The College Affordability Act would, in part, help states offer tuition-free community college and expand federal grant and loan programs — but it would stop short of matching the wider-sweeping promises of some presidential candidates.

Rep. Bobby Scott (D-Va.), the chairman of the House’s education and labor committee, presented the bill on Tuesday as a “more modest proposal [that] can actually pass in this Congress,” according to Politico.

You can check out the full text here, but some of the initiatives contained in the bill include:

Politico reported criticism from Republical House members, however, who said the bill would create red tape and drive up the cost of college.

How it affects YOU: In 2017, the House Republicans sought to revamp the system with the PROSPER Act, but it failed to become law despite full Republican control of government. With the Congress now split between the two main parties, passage of the College Affordability Act through the GOP-held Senate faces even longer odds.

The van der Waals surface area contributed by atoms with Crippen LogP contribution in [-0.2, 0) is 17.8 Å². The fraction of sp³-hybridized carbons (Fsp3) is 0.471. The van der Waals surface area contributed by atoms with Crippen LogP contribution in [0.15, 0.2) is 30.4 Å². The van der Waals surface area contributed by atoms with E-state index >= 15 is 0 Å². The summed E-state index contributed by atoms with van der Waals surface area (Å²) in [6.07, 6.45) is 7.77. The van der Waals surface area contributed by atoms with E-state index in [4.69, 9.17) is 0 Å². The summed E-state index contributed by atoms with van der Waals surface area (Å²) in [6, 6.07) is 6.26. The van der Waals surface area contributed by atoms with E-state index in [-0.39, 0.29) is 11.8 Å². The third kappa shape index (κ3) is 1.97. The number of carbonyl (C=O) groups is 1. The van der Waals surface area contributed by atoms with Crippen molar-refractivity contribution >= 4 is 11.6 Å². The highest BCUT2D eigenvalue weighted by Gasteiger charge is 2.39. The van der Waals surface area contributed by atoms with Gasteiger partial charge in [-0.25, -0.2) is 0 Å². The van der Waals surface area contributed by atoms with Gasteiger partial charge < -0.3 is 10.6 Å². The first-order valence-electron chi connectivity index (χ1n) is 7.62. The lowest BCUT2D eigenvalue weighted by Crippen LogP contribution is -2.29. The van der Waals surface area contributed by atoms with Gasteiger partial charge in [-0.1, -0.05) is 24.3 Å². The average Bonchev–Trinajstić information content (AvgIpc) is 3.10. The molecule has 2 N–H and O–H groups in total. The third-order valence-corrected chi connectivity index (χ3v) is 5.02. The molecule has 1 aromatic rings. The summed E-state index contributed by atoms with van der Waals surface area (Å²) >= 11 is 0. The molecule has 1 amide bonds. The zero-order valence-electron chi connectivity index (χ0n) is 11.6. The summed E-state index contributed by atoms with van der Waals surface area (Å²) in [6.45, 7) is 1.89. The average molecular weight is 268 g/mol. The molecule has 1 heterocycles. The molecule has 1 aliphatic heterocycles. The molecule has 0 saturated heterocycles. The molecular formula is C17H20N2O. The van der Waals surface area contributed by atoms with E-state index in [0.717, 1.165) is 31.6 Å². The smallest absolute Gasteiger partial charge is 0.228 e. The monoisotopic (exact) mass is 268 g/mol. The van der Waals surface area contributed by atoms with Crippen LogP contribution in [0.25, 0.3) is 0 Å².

Still, it’s worth keeping an eye on the debate in Washington. The Higher Education Act was last revamped in 2008, and its next iteration is likely to affect current and future students and borrowers for some time to come.

Also in the news …

  • The Department of Education blocked the Consumer Financial Protection Bureau (CFPB) in its attempt to review the failures of Public Service Loan Forgiveness, according to an NPR report Tuesday. For its part, the Education Department told NPR it was in the process of hashing out a new information-sharing agreement with the CFPB.
  • Also on Tuesday, the CFPB’s private education loan ombudsman, Robert Cameron, released the agency’s annual report on student loan complaints. The report catalogs about 6,700 private loan complaints and 13,900 federal loan complaints received between 2017 and 2019.
  • The restaurant chain Chipotle announced Tuesday it will pay 100% of tuition for seasoned employees to pursue a business or technology-related degree at one of five universities. Employees with 120 or more days of experience at the company would be able to attend the University of Arizona, Bellevue University, Brandman University, Southern New Hampshire University or Wilmington University without incurring student loan debt.